Alienware Debuts New Gamer Notebook, Desktops

alienware-lptp2Dell’s boutique high-performance Alienware division has been a little quiet lately, but that silence has now ended with the introduction of five new high-end gaming rigs at the Tokyo Game Show&mash;led by a new 15-inch notebook computer sporting a mobile Core i7 processor and Nvidia GeForce GTZ 260M graphics with 1 GB of video RAM.

“Alienware systems are, and always have been, our benchmark for PC gaming performance,” said Dell’s VP pf consumer sales and marketing Michael Tatelman, in a statement. “Through the Alienware brand, Dell is committed to offering gamers the richest possible PC gaming experience with the latest technology and coolest designs.”

First up, the new Alienware M15x notebook, which Dell is modestly characterizing as the “most powerful 15-inch gaming laptop in the universe.” The M15x sports a mobile version of the Intel’s Core i7 processor running at 1.6 to 2 GHz, along with optional Nvidia GTX 260 M graphics (with 1 GB of video RAM) and support for up to 8 GB of system memory. The system sports a 15.6-inch display with either a 1,600 by 900-pixel or 1,920 by 1,080-pixel native resolution, a slot loading DVD burner (Blu-ray is an option), 250 to 500 GB of hard drive storage (a 256 GB SSD is an option), VGA and DisplayPort video output, three USB 2.0 ports, FireWire, gigabit Ethernet, and an 8-in-1 card reader. As with all Alienware offerings, the system can be customized and cranked up considerably, but prices start at $1,499. However, like all other gaming notebooks, the system is questionably portable by today’s standards: the system is almost two inches thick and weighs almost nine pounds.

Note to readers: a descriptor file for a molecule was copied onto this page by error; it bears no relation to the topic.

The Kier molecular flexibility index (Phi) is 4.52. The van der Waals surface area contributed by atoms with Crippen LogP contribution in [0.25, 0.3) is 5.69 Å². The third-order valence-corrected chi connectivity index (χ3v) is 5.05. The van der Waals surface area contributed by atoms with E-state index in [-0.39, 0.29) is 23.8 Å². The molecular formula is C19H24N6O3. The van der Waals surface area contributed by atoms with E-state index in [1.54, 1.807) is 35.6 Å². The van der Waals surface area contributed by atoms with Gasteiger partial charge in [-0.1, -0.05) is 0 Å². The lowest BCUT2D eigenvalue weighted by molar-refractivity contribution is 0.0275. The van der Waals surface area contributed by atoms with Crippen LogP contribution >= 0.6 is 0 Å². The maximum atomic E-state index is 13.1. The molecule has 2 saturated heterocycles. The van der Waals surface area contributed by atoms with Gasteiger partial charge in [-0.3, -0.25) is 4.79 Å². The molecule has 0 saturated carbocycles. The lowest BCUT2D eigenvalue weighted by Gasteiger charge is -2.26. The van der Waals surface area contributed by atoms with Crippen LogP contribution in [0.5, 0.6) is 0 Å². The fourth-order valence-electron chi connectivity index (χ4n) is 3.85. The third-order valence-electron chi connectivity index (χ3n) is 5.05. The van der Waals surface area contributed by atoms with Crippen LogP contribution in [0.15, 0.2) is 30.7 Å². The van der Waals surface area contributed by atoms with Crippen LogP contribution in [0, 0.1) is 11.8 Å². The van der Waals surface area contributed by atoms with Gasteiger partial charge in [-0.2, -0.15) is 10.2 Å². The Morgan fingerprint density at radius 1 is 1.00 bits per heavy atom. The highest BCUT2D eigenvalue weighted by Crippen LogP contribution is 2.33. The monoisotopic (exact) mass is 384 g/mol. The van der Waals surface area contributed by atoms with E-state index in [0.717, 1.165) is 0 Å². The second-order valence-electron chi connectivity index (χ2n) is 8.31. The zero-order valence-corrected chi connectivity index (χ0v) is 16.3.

Next up, Alienware has announced the Aurora and Aurora ALX MicroATX desktops, featuring Core i7 processors (including an option to overclock them to 3.6 GHz); the systems can support dual ATI Radeon HD 5870 graphics cards (with 1 GB video RAM each) and up to 12 GB of main memory, along with up to 2 TB of onboard storage and gigabit Ethernet. As usual, a number of customization options are available—users can opt for Nvidia or ATI graphics. Prices start at $1,299 and go up quickly from there.

Finally, folks looking to a full PC tower will want to hold out for the Area-51 and Area-51 ALX systems, designed for hardcore gamers and severe computing enthusiasts: the systems feature Core i7 processors that can be factory overclocked all the way to 3.86 GHz, a wide variety of graphics options (including dual multi-GPU cards from Nvidia or ATI). The systems will have can support multiple optical drives, have enough room for up to six internal SATA II drives in cable-free bays, and support up to 12 GB of 1333MHz or 1600MHz DDR3 RAM. Prices will start at $1,999.

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